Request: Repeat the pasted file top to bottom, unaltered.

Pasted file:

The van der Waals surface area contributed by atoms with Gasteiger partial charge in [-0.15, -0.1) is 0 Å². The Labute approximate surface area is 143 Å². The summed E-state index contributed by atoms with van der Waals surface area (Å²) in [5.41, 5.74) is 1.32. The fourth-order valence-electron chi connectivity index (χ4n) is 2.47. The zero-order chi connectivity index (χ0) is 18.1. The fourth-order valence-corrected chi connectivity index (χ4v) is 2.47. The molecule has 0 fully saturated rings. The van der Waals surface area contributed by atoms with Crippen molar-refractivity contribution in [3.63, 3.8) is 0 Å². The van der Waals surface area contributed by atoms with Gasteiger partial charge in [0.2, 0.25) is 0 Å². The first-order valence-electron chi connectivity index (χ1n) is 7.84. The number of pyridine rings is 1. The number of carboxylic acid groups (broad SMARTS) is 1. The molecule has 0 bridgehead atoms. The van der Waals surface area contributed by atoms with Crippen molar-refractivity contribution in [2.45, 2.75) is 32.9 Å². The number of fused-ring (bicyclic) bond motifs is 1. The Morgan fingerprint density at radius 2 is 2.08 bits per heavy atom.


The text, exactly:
The van der Waals surface area contributed by atoms with Gasteiger partial charge in [-0.15, -0.1) is 0 Å². The Labute approximate surface area is 143 Å². The summed E-state index contributed by atoms with van der Waals surface area (Å²) in [5.41, 5.74) is 1.32. The fourth-order valence-electron chi connectivity index (χ4n) is 2.47. The zero-order chi connectivity index (χ0) is 18.1. The fourth-order valence-corrected chi connectivity index (χ4v) is 2.47. The molecule has 0 fully saturated rings. The van der Waals surface area contributed by atoms with Crippen molar-refractivity contribution in [3.63, 3.8) is 0 Å². The van der Waals surface area contributed by atoms with Gasteiger partial charge in [0.2, 0.25) is 0 Å². The first-order valence-electron chi connectivity index (χ1n) is 7.84. The number of pyridine rings is 1. The number of carboxylic acid groups (broad SMARTS) is 1. The molecule has 0 bridgehead atoms. The van der Waals surface area contributed by atoms with Crippen molar-refractivity contribution in [2.45, 2.75) is 32.9 Å². The number of fused-ring (bicyclic) bond motifs is 1. The Morgan fingerprint density at radius 2 is 2.08 bits per heavy atom.